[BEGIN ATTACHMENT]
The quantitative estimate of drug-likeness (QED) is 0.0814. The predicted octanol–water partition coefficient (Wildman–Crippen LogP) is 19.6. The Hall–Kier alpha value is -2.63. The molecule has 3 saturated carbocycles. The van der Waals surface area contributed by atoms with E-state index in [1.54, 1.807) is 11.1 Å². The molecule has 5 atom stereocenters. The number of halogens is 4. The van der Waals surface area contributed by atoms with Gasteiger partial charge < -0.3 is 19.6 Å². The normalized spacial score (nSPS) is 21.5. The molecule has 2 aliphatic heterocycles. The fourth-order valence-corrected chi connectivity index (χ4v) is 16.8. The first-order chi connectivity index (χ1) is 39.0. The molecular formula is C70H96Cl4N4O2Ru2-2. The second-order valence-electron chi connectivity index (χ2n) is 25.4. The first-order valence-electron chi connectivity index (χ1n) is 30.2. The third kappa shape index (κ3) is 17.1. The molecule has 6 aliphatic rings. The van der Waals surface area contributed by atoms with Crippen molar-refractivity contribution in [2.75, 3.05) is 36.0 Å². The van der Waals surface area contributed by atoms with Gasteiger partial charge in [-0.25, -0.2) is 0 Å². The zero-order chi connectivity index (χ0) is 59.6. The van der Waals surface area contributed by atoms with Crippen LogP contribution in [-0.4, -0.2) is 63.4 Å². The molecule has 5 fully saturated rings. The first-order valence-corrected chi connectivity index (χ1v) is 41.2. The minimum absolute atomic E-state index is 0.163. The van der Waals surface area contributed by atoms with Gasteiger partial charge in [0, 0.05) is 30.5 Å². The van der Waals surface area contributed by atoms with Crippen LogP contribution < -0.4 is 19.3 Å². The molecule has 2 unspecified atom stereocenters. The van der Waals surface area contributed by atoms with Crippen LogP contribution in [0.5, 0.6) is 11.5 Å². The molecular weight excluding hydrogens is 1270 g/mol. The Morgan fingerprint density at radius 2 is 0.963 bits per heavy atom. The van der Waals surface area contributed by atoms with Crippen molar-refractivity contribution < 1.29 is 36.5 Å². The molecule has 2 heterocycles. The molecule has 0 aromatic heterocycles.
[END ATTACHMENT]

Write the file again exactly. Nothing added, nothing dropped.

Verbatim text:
The quantitative estimate of drug-likeness (QED) is 0.0814. The predicted octanol–water partition coefficient (Wildman–Crippen LogP) is 19.6. The Hall–Kier alpha value is -2.63. The molecule has 3 saturated carbocycles. The van der Waals surface area contributed by atoms with E-state index in [1.54, 1.807) is 11.1 Å². The molecule has 5 atom stereocenters. The number of halogens is 4. The van der Waals surface area contributed by atoms with Gasteiger partial charge < -0.3 is 19.6 Å². The normalized spacial score (nSPS) is 21.5. The molecule has 2 aliphatic heterocycles. The fourth-order valence-corrected chi connectivity index (χ4v) is 16.8. The first-order chi connectivity index (χ1) is 39.0. The molecular formula is C70H96Cl4N4O2Ru2-2. The second-order valence-electron chi connectivity index (χ2n) is 25.4. The first-order valence-electron chi connectivity index (χ1n) is 30.2. The third kappa shape index (κ3) is 17.1. The molecule has 6 aliphatic rings. The van der Waals surface area contributed by atoms with Crippen molar-refractivity contribution in [2.75, 3.05) is 36.0 Å². The van der Waals surface area contributed by atoms with Gasteiger partial charge in [-0.25, -0.2) is 0 Å². The zero-order chi connectivity index (χ0) is 59.6. The van der Waals surface area contributed by atoms with Crippen LogP contribution in [-0.4, -0.2) is 63.4 Å². The molecule has 5 fully saturated rings. The first-order valence-corrected chi connectivity index (χ1v) is 41.2. The minimum absolute atomic E-state index is 0.163. The van der Waals surface area contributed by atoms with Gasteiger partial charge in [0, 0.05) is 30.5 Å². The van der Waals surface area contributed by atoms with Crippen LogP contribution < -0.4 is 19.3 Å². The molecule has 2 unspecified atom stereocenters. The van der Waals surface area contributed by atoms with Crippen LogP contribution in [0.5, 0.6) is 11.5 Å². The molecular weight excluding hydrogens is 1270 g/mol. The Morgan fingerprint density at radius 2 is 0.963 bits per heavy atom. The van der Waals surface area contributed by atoms with Crippen molar-refractivity contribution < 1.29 is 36.5 Å². The molecule has 2 heterocycles. The molecule has 0 aromatic heterocycles.